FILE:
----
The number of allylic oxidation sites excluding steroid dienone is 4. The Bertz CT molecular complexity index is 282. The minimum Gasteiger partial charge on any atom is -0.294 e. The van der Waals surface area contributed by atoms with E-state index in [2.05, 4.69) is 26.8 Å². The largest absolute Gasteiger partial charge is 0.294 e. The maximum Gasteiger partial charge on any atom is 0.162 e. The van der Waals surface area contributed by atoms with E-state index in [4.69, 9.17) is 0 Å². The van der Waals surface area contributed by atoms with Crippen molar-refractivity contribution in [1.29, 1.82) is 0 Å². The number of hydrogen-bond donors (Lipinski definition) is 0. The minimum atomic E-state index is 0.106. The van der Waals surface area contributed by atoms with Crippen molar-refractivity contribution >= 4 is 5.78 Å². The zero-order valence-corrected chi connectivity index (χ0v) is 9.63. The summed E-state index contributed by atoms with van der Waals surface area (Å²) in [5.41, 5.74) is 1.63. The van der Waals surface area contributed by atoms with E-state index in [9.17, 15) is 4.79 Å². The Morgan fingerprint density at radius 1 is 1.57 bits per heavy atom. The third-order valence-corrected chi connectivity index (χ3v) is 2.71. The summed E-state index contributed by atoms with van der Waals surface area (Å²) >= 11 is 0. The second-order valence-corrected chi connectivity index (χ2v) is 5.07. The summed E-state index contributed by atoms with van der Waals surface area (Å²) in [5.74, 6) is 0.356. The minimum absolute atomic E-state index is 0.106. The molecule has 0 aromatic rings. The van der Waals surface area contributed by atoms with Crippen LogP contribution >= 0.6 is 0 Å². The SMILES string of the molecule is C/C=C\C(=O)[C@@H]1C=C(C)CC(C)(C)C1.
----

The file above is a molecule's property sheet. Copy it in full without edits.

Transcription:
The number of allylic oxidation sites excluding steroid dienone is 4. The Bertz CT molecular complexity index is 282. The minimum Gasteiger partial charge on any atom is -0.294 e. The van der Waals surface area contributed by atoms with E-state index in [2.05, 4.69) is 26.8 Å². The largest absolute Gasteiger partial charge is 0.294 e. The maximum Gasteiger partial charge on any atom is 0.162 e. The van der Waals surface area contributed by atoms with E-state index in [4.69, 9.17) is 0 Å². The van der Waals surface area contributed by atoms with Crippen molar-refractivity contribution in [1.29, 1.82) is 0 Å². The number of hydrogen-bond donors (Lipinski definition) is 0. The minimum atomic E-state index is 0.106. The van der Waals surface area contributed by atoms with Crippen molar-refractivity contribution >= 4 is 5.78 Å². The zero-order valence-corrected chi connectivity index (χ0v) is 9.63. The summed E-state index contributed by atoms with van der Waals surface area (Å²) in [5.41, 5.74) is 1.63. The van der Waals surface area contributed by atoms with E-state index in [9.17, 15) is 4.79 Å². The Morgan fingerprint density at radius 1 is 1.57 bits per heavy atom. The third-order valence-corrected chi connectivity index (χ3v) is 2.71. The summed E-state index contributed by atoms with van der Waals surface area (Å²) >= 11 is 0. The second-order valence-corrected chi connectivity index (χ2v) is 5.07. The summed E-state index contributed by atoms with van der Waals surface area (Å²) in [5.74, 6) is 0.356. The minimum absolute atomic E-state index is 0.106. The molecule has 0 aromatic rings. The van der Waals surface area contributed by atoms with Crippen LogP contribution >= 0.6 is 0 Å². The SMILES string of the molecule is C/C=C\C(=O)[C@@H]1C=C(C)CC(C)(C)C1.